Off to the dark room I went, and I couldn’t have been happier.  MICA has a great darkroom, yet I hadn’t had the chance to get in there, or the introduction of how their set up works.  It felt great getting back in there and working with all the chemicals and enlargers again.  I love the smell.  I know, a little weird maybe, but I love it.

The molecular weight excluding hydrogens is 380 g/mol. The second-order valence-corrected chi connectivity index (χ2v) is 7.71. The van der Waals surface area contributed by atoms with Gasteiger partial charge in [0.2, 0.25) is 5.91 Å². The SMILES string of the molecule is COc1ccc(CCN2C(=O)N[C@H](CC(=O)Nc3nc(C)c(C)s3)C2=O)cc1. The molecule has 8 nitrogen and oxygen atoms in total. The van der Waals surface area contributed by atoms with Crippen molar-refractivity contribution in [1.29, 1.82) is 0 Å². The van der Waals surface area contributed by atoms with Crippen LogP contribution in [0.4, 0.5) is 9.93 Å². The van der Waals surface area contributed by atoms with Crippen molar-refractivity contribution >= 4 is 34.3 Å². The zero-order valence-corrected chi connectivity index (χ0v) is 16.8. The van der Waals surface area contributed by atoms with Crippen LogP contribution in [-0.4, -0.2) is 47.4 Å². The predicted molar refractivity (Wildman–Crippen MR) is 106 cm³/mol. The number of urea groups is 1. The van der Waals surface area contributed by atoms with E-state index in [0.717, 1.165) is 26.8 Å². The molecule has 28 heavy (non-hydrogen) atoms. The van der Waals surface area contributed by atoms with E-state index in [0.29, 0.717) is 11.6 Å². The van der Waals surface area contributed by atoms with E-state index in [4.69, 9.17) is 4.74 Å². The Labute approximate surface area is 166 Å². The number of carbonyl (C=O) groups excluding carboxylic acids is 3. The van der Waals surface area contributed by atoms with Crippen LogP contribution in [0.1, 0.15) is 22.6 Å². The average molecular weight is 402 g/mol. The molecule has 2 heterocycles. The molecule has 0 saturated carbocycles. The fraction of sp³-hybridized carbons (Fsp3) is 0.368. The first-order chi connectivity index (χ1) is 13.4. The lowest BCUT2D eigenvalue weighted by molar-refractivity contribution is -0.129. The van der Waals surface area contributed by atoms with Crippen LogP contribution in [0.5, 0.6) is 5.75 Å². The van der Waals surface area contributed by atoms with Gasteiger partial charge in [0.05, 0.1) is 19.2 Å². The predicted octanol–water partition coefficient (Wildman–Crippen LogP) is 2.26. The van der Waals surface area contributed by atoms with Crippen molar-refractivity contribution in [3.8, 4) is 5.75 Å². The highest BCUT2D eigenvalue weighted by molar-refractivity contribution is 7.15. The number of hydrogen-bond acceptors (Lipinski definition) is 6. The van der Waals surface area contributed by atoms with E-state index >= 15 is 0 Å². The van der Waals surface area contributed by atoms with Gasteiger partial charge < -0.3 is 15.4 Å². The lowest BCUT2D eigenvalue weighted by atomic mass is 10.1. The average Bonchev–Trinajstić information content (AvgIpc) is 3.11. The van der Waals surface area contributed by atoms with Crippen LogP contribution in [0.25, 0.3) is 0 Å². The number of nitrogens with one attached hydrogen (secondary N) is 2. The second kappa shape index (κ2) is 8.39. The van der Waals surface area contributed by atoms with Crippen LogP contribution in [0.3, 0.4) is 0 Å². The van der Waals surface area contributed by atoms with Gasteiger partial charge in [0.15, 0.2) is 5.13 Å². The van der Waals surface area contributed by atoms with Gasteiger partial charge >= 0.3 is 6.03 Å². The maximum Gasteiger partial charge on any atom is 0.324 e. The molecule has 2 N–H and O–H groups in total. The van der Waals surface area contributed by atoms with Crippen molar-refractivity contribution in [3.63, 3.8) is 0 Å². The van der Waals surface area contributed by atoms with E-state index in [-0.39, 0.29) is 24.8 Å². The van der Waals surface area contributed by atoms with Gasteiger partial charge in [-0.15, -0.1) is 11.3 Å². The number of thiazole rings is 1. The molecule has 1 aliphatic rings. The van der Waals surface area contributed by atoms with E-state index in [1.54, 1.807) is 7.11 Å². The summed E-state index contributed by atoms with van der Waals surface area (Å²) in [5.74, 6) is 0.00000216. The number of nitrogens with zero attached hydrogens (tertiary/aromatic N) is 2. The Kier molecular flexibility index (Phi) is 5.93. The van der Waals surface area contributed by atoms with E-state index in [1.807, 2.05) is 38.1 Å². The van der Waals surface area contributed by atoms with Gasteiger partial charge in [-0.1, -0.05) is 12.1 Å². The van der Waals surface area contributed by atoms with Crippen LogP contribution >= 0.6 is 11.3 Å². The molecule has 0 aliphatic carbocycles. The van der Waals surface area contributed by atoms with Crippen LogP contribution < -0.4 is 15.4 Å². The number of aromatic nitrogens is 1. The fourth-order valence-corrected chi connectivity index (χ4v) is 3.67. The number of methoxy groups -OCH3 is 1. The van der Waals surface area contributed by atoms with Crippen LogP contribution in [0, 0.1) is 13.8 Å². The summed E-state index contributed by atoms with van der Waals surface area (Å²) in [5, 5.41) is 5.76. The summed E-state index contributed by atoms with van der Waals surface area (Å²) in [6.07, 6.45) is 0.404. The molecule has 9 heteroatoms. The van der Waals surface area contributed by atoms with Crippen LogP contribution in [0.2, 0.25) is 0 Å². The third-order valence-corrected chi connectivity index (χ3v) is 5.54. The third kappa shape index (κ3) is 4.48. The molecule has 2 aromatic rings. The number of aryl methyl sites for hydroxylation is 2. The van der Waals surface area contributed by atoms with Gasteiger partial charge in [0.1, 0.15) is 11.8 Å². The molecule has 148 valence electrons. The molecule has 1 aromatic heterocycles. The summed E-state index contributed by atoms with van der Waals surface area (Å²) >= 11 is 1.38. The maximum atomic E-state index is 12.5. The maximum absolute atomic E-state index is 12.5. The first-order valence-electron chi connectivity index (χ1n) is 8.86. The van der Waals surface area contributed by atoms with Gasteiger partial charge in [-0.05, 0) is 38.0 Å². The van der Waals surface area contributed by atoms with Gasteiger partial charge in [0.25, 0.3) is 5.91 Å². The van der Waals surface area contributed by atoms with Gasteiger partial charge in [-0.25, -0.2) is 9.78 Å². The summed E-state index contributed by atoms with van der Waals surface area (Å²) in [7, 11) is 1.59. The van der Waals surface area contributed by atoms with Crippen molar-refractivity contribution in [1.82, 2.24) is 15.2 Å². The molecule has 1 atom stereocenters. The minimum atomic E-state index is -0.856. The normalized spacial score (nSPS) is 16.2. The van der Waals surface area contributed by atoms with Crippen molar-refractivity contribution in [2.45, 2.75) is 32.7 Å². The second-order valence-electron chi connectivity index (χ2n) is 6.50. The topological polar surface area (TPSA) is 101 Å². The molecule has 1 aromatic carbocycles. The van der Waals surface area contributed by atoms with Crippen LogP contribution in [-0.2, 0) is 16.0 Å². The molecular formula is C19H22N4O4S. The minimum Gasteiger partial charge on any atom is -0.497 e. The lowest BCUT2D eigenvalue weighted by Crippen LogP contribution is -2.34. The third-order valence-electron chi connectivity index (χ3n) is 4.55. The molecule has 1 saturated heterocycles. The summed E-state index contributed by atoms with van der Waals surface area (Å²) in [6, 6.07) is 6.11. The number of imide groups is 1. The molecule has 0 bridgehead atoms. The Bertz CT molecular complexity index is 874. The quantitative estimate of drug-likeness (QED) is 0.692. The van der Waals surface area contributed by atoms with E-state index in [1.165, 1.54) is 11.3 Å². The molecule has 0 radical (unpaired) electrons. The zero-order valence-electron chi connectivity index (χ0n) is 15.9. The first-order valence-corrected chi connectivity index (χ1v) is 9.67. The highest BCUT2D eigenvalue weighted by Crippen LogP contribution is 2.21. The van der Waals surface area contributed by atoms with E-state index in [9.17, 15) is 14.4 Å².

After a few practice exposures, everything was going well, and I’m really happy with the results I got.  I knew how the objects would react from previous projects, but wasn’t sure how the drawings would turn out.  I was just using a fine point sharpie on a transparency sheet, but it worked really well!  I thought for sure the light would shine through pretty easily, but the sharpie made a surprisingly strong barrier.  So with the darkroom bug biting me again, here are my “shadow” images.  Can’t wait to work with this some more, and I’m happy to say this class has had me in the darkroom for some other projects already.  Enjoy!